Improve symptoms of fibromyalgia.
In a study comparing the effectiveness of tai chi and aerobic exercise on fibromyalgia symptoms in patients, researchers found that tai chi resulted in similar or greater symptom improvement than aerobic exercise. Longer-duration tai chi provided greater improvements, researchers noted, concluding that the mind-body approach of tai chi may be a viable therapeutic option in the multidisciplinary management of fibromyalgia.
See improvements in cardiovascular fitness.
Millions of Americans exercise to help boost their cardiovascular health. Yet, many who do so do not realize the research-backed evidence that certain types of exercise specifically benefit cardiovascular function. Indeed, zeroing in on what types of exercise benefit the heart in healthy adults is only recently attracting researcher interest. A review of 20 studies of healthy adults comparing tai chi exercise with non-intervention found that tai chi has a significant impact in improving heart efficiency by reducing resting blood pressure, resting heart rate, and enhancing stroke outcome and cardiac output at quiet reading. The review also found significant improvement in respiratory function from tai chi exercise.
Reduce risk of falls.
Among older adults, the risk of falling is an ever-present and major concern. As such, finding therapeutic approaches to help reduce fall risk in this cohort is of major importance. A 2016 review of 10 randomized controlled trials examining tai chi’s effect on fall reduction found the ancient Chinese exercise demonstrates a significant protective effect on fall prevention risk among older adults. Researchers noted the need for additional trials to determine both optimal duration and frequency of tai chi programs and optimal style of such programs for older adults.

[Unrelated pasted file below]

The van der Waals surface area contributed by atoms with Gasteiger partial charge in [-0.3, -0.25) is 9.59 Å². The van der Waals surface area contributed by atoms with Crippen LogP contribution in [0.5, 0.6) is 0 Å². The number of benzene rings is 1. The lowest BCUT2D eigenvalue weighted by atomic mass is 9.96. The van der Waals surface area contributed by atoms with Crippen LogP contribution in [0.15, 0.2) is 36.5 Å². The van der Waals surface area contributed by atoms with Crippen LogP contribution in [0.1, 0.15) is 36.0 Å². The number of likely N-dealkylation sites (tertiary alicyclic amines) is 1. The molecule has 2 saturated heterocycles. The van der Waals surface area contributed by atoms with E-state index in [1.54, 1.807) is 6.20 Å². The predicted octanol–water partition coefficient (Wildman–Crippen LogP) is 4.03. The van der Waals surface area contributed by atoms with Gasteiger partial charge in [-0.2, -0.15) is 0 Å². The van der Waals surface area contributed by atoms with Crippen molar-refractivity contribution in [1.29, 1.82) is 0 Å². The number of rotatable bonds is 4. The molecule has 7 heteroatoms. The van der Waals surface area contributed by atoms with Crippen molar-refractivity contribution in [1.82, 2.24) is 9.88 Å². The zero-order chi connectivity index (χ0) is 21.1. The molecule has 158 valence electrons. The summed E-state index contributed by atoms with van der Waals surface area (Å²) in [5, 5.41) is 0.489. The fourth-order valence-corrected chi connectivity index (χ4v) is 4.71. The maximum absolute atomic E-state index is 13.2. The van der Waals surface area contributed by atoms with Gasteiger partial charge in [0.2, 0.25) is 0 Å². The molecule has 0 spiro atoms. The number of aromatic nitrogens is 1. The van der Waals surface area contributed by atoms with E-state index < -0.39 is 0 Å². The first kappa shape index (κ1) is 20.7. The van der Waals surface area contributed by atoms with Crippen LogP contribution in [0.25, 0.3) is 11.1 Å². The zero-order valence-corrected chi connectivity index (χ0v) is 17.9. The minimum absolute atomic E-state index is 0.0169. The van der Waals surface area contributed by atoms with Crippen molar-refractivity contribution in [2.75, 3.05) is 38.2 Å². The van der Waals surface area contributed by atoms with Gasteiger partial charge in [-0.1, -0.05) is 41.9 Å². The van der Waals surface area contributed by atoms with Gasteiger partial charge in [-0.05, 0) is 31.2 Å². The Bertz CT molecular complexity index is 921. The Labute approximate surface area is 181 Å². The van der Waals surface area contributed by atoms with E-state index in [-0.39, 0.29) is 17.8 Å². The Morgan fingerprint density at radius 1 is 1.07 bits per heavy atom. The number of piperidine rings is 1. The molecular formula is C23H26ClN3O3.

Reduce prenatal anxiety and depression.
A 2013 study of tai chi and yoga treatment for prenatal women with anxiety and depression found that the tai chi group had lower scores in depression and anxiety, as well as lower scores in sleep disturbance at the end of the 12-week, once-per-week sessions.
Obtain moderate benefits for chronic nonspecific neck pain.
Chronic pain sufferers are always on the lookout for effective pain relief that is nonaddictive, effective and safe. A 2016 study found that a 12-week program of tai chi resulted in more than 50 percent pain reduction in 39 percent of patients with chronic nonspecific neck pain, compared with more than 50 percent pain reduction in 46 percent of study participants engaging in conventional neck exercises. Researchers noted that both tai chi and conventional neck exercises are safe and effective. They said further that tai chi may be a suitable alternative to conventional neck exercises.
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This article was originally published on Psych Central.